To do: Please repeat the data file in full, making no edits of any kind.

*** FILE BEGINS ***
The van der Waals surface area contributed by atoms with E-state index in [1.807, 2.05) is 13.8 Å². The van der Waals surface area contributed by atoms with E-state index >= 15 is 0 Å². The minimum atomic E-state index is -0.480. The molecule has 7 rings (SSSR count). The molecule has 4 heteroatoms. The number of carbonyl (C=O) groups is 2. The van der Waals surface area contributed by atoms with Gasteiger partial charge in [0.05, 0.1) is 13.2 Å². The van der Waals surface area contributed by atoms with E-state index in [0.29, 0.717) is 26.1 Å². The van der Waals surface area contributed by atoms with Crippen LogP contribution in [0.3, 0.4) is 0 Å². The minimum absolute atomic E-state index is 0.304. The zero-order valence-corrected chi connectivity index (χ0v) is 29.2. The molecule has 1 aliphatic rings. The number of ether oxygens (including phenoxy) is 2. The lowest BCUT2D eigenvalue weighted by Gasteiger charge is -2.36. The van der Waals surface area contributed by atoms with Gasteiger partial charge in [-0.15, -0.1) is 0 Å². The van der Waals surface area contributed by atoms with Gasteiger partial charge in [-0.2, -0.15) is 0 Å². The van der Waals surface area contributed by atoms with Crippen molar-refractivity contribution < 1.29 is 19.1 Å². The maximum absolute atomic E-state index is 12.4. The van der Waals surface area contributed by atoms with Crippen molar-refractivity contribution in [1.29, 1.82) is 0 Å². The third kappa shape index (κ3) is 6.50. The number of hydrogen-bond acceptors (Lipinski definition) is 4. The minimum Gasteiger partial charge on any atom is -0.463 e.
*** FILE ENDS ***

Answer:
The van der Waals surface area contributed by atoms with E-state index in [1.807, 2.05) is 13.8 Å². The van der Waals surface area contributed by atoms with E-state index >= 15 is 0 Å². The minimum atomic E-state index is -0.480. The molecule has 7 rings (SSSR count). The molecule has 4 heteroatoms. The number of carbonyl (C=O) groups is 2. The van der Waals surface area contributed by atoms with Gasteiger partial charge in [0.05, 0.1) is 13.2 Å². The van der Waals surface area contributed by atoms with E-state index in [0.29, 0.717) is 26.1 Å². The van der Waals surface area contributed by atoms with Crippen LogP contribution in [0.3, 0.4) is 0 Å². The minimum absolute atomic E-state index is 0.304. The zero-order valence-corrected chi connectivity index (χ0v) is 29.2. The molecule has 1 aliphatic rings. The number of ether oxygens (including phenoxy) is 2. The lowest BCUT2D eigenvalue weighted by Gasteiger charge is -2.36. The van der Waals surface area contributed by atoms with Gasteiger partial charge in [-0.15, -0.1) is 0 Å². The van der Waals surface area contributed by atoms with Gasteiger partial charge in [-0.2, -0.15) is 0 Å². The van der Waals surface area contributed by atoms with Crippen molar-refractivity contribution < 1.29 is 19.1 Å². The maximum absolute atomic E-state index is 12.4. The van der Waals surface area contributed by atoms with Crippen molar-refractivity contribution in [1.29, 1.82) is 0 Å². The third kappa shape index (κ3) is 6.50. The number of hydrogen-bond acceptors (Lipinski definition) is 4. The minimum Gasteiger partial charge on any atom is -0.463 e.